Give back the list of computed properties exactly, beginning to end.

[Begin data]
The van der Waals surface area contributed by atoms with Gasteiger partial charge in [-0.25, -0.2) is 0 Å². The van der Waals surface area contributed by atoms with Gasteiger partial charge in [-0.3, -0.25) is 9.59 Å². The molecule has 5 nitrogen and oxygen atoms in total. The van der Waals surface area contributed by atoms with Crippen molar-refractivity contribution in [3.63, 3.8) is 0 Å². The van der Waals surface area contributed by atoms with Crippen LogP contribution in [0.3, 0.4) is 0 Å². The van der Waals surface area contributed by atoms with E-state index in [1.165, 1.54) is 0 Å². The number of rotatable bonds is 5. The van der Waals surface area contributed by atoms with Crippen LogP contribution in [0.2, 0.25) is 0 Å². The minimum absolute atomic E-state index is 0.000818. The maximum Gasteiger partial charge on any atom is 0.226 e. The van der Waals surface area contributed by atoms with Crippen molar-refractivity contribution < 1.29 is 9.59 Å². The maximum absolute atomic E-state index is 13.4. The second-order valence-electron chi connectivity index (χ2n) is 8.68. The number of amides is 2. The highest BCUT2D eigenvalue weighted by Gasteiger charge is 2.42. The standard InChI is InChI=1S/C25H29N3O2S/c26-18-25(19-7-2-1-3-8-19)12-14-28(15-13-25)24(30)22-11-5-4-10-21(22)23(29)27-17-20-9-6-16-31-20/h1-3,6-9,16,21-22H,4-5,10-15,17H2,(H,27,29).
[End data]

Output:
The van der Waals surface area contributed by atoms with Gasteiger partial charge in [-0.25, -0.2) is 0 Å². The van der Waals surface area contributed by atoms with Gasteiger partial charge in [-0.3, -0.25) is 9.59 Å². The molecule has 5 nitrogen and oxygen atoms in total. The van der Waals surface area contributed by atoms with Crippen molar-refractivity contribution in [3.63, 3.8) is 0 Å². The van der Waals surface area contributed by atoms with Crippen LogP contribution in [0.3, 0.4) is 0 Å². The van der Waals surface area contributed by atoms with E-state index in [1.165, 1.54) is 0 Å². The number of rotatable bonds is 5. The van der Waals surface area contributed by atoms with Crippen LogP contribution in [0.2, 0.25) is 0 Å². The minimum absolute atomic E-state index is 0.000818. The maximum Gasteiger partial charge on any atom is 0.226 e. The van der Waals surface area contributed by atoms with Crippen molar-refractivity contribution < 1.29 is 9.59 Å². The maximum absolute atomic E-state index is 13.4. The second-order valence-electron chi connectivity index (χ2n) is 8.68. The number of amides is 2. The highest BCUT2D eigenvalue weighted by Gasteiger charge is 2.42. The standard InChI is InChI=1S/C25H29N3O2S/c26-18-25(19-7-2-1-3-8-19)12-14-28(15-13-25)24(30)22-11-5-4-10-21(22)23(29)27-17-20-9-6-16-31-20/h1-3,6-9,16,21-22H,4-5,10-15,17H2,(H,27,29).